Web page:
June 2002, Issue 23, page 60
From Tobermory to Tobago
Burn Stewart has a global presence after its recent purchase by a Caribbean based company. Peter Mulryan finds out what its plans are.
September 2003, Issue 33, page 48
Gone but not forgotten
Robin Brilleman takes a tour of the Scottish Highlands and visits the distilleries that have, over the course of time, ceadsed production but whose malts have left a lasting imprint on whisky history.
April 2001, Issue 15, page 32
There are numerous financial risks involved in establishing a new malt whisky distillery. But how do you make sure the whisky you produce is any good? Richard Jones reports
August 2006, Issue 58, page 28
High Veldt Drifter
Dave Broom gets a whirlwind tour and finds a man with whisky passion.
October 2011, Issue 99, page 42
Martine Nouet looks at the kiln's part in whisky making
September 2012, Issue 106, page 28
I like to think I started malt whisky cocktails
Ian Wisniewski talks to Ranald Macdonald of Boisdale Restaurants,London
November 2007, Issue 67, page 80
In a Land of Giants
Davin de Kergommeaux looks at the explosion of distilling in Western Canada
June 2012, Issue 104, page 40
Jam and dram
Jam and Dram Last month, the renowned music venue Village Underground in London's fashionable Shoreditch was ringing to the sound of more than just guitars, drums and the occasional ukulele. The ven...
July 2013, Issue 113, page 7
Old Malt Cask Brora 18 Years Old
Single Malt - Scotland - 50.00% 8 More Islay-like than its Clynelish brothers. Was this some of the last made with highly peated malt?
Hakushu 12 Years Old Pure Malt
Single Malt - Japan - 43.00% 8 A beautifully structured, appetising, whisky. Captivating.
Old Ballantruan The Peated Malt
Single Malt - Scotland - 50.00% 8 A number of surprising, and perhaps contradictory, characteristics that actually come together quite nicely in the end.
Yamazaki 1993 Heavily Peated Malt
Single Malt - Japan - 62.00% 7 Great balanceand intrigue in here. Well worth a look.
Adelphi Suir Peated Malt
Single Malt - Ireland - 40.00% 7 Lacks the rich smokiness of Connemara.
BenRiach Curiositas peated malt, 10 Years Old
Single Malt - Scotland - 40.00% 7 A Speyside? The most Islayish of all the Speysides I have ever tasted. Interesting as a freak even if wood toughens the whole profile a little.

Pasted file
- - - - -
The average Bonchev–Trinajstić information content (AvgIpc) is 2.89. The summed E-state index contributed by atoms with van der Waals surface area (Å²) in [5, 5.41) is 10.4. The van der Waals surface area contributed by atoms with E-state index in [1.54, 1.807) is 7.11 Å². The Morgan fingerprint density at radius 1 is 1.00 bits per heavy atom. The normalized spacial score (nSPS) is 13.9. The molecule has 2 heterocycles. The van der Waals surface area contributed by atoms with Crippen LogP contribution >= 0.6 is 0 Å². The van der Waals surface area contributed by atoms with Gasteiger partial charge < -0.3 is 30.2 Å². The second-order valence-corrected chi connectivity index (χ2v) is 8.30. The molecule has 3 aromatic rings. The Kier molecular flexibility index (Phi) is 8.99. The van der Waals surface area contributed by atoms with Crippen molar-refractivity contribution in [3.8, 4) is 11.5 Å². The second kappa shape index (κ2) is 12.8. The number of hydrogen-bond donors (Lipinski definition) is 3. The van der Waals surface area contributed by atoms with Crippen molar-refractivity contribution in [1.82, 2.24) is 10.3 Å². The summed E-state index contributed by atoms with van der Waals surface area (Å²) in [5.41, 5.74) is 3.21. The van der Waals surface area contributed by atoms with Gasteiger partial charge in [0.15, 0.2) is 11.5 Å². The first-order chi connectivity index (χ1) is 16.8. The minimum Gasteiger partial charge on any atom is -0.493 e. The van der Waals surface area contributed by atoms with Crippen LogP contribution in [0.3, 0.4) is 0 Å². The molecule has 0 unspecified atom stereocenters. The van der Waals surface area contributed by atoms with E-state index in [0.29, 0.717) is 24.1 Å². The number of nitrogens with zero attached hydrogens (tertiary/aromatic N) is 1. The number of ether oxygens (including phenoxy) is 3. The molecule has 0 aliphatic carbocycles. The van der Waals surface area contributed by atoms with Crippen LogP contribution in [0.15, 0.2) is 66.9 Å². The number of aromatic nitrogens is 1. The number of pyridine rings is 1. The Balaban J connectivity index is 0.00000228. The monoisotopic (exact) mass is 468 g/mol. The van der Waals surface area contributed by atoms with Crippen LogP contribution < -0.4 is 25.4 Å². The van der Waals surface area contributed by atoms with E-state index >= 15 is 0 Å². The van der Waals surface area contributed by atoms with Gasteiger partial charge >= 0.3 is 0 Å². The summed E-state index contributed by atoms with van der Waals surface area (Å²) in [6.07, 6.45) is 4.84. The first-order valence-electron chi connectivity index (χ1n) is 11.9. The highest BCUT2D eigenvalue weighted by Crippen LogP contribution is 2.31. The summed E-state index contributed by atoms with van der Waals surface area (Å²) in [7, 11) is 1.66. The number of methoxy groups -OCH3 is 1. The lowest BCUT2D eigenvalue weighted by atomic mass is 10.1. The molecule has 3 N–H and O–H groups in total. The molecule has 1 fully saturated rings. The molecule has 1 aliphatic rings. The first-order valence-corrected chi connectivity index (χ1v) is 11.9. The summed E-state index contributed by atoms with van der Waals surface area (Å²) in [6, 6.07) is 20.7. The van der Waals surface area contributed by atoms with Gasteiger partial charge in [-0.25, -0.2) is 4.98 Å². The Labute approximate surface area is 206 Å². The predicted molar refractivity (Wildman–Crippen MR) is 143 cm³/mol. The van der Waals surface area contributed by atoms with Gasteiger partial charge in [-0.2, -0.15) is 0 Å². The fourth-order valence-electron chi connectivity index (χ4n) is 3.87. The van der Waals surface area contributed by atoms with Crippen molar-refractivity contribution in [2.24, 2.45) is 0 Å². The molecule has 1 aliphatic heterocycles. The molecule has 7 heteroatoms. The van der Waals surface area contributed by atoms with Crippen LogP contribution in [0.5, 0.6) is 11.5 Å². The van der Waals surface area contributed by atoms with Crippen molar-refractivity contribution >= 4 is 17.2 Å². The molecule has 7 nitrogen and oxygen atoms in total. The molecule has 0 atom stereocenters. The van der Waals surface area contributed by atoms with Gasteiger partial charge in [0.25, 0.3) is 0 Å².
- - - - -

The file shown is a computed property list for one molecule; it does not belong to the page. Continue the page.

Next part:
Cadenhead's Royal Brackla 15 Years Old
Single Malt - Scotland - 58.20% 7 Hardly elegant but a muscular malt of a style that is sadly vanishing from the Highlands. I greatly enjoyed it.
Magilligan 8 Years Old, Irish Peated Malt
Single Malt - Ireland - 43.00% 7 A lovely, clean, malty, easily drinkable, whisky. The label promises peat, but that is hard to find.
Glen Garioch 1986
Single Malt - Scotland - 54.40% 7 A big, robust whisky from the days when Glen Garioch made its own peated malt. I love the idea of a smoky whisky from the edge of Speyside, but I find this slightly astringent.
The Six Isles
Blended - Scotland - 43.00% 7 A classy introduction to island peated malts.
Cooper's Choice Caol Ila 1991, 15 Years Old
Single Malt - Scotland - 46.00% 7 A perfectly decent dram, but just lacks the required interaction between wood and spirit.
Glen Garioch 15 Years Old
Single Malt - Scotland - 43.00% 7 Less robust, more rounded. It is one of those choices that depends on the mood.
Magilligan 1991 Limited Edition, Sherry Wood Finish
Single Malt - Ireland - 46.00% 7 Finishing Cooley's peated malt in a sherry wood for a year works a lot better than I imagined, and makes me wonder what an unpeated malt would taste like after a year in Jerez.
Lammerlaw 12 Years Old, Peated Malt Finishing
Single Malt - New Zealand - 40.00% 7 The peat is so light that it is barely perceptible in the nose and palate, but it's dryness creates a contrast that lifts the sweeter notes.
Tomintoul Single Peated Malt Scotch Whisky
Single Malt - Scotland - 40.00% 6 Pleasant and easy-going.
Laphroaig 10 Years Old
- Scotland - 40.00% A peaty classic. Uncompromising yes, but great balance.